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The New Small Business Stimulus: PPP Funding and More


Small business owners who missed out on the first round of PPP loans and EIDL grants will have another shot. Congress has approved what’s officially called the Paycheck Protection Program and Health Care Enhancement Act – and informally dubbed Stimulus 3.5. (The third stimulus bill is the $2 trillion CARES Act). The bill was signed into law by President Trump on Friday, with lenders expected to resume taking applications on Monday.

What’s in the New Bill

The new legislation primarily replenishes funding for two hugely popular – and quickly depleted – aid initiatives authorized or enhanced by the CARES Act: the Paycheck Protection Program (PPP) and the Economic Injury Disaster Loan (EIDL) program. The new bill also seeks to correct for the way that big banks had crowded out small lenders, hauling in the lion’s share of funding for their clients. Additionally, Stimulus 3.5 provides much needed financial assistance to hospitals and testing.

With the PPP and EIDL programs on hold, as well as millions of small business owners, Congress didn’t take the time with this new bill to fix the many holes that have emerged since the passing of the CARES Act. It’s expected that they will next round. Additionally, lobbyists for banks and small businesses are pushing for more flexibility with when and how PPP loans can be used.

Here are the new stimulus bill details:

More Funding for the Paycheck Protection Program

Originally allocated $349 billion, the PPP ran out of money last Thursday. When the new bill is enacted, the Small Business Administration (SBA) program will receive an additional $310 billion. Of that $310 billion, $30 billion will be set aside for lending by insured depository institutions and state and federal credit unions, all with $10 billion to $50 billion in consolidated assets. Another $30 billion will be set aside for lending by community financial institutions (e.g., minority depository institutions and SBA-certified development companies), insured depository institutions with consolidated assets of less than $10 billion and credit unions with consolidated assets of less than $10 billion.

Additionally, the new bill appropriates an extra $2.1 billion for SBA salaries and expenses.

More Funding for Economic Injury Disaster Loans 

A farmer in a green field can now apply for small business stimulus relief.

This SBA program existed before the coronavirus crisis, but the CARES Act authorized the program to provide forgivable $10,000 advances meant to cover payroll. The funding for these EIDL grants – $10 billion – quickly ran out. So the new bill provides an additional $10 billion for them, plus $50 billion more for loans.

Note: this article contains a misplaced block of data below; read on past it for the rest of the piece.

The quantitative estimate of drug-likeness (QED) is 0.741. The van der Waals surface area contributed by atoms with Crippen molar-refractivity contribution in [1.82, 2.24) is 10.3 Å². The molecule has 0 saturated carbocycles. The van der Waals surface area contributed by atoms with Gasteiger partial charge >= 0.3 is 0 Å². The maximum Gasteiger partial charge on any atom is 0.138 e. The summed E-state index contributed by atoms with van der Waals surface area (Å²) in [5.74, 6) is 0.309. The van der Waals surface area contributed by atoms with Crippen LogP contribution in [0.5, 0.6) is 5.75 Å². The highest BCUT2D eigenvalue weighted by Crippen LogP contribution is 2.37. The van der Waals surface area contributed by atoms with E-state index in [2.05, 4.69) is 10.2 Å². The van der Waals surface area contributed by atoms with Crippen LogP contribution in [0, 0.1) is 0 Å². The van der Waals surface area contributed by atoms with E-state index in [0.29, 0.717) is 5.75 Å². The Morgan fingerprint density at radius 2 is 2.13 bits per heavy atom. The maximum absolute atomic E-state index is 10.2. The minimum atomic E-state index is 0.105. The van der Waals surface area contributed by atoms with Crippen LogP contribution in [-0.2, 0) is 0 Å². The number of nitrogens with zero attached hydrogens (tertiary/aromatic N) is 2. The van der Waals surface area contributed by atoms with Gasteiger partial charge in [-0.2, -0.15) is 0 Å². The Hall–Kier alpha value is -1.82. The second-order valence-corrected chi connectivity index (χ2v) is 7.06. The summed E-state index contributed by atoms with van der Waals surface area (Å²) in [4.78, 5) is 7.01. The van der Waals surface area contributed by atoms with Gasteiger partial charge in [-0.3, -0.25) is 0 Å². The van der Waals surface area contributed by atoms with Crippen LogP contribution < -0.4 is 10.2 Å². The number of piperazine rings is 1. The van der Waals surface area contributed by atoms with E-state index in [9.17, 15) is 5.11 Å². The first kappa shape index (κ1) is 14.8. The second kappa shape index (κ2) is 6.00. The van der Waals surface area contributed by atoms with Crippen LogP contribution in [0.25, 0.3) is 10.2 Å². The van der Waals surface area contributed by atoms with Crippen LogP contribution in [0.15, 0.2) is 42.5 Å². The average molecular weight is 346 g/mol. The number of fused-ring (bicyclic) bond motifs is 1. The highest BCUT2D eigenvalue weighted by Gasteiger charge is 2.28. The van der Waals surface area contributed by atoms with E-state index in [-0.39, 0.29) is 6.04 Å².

Also, the new legislation expands eligibility to farmers and ranchers, specifically agricultural enterprises with 500 or fewer employees.

The Public Health and Social Services Emergency Fund

The new bill allocates $75 billion to the Public Health and Social Services Emergency Fund for hospitals and other health care providers. The fund is to help them (i.e., public entities; Medicare- and Medicaid-enrolled suppliers and providers; and certain for-profit and not-for-profit entities) prevent, prepare for and treat coronavirus. The bill allocates another $25 billion as startup funds for a national COVID-19 testing program. Of the $25 billion, $11 billion is to go to States, localities, territories, tribes and tribal organizations and health providers for testing, contact tracing and more.

Finally, in recognition of the fact that the economy can’t recover before the coronavirus is contained, the bill requires that the White House create a national strategic plan to increase testing capacity. It was actually this last provision that was one of the last sticking points during negotiations. The administration has 30 days after the enactment of the bill to issue its plan.

The Bottom Line

A woman counting her cash represents the need for more small business stimulus relief - beyond this new bill.

The latest coronavirus bill flows desperately needed cash to small businesses: $310 billion through the Paycheck Protection Program (PPP) and $60 billion to the Economic Injury Diasaster Loan (EIDL) program. It also appropriates $100 billion for hospitals, health care providers and testing. With this round of funding, Congress sought to fix at least one problem by setting aside $60 billion of PPP funding for community-based and small lenders who serve rural, minority-owned and women-owned small businesses.

This bill is considered an interim bill – hence its nickname, Stimulus 3.5. Another, much larger stimulus package is likely needed to ease the financial strain that many Americans are experiencing as a result of the coronavirus pandemic.

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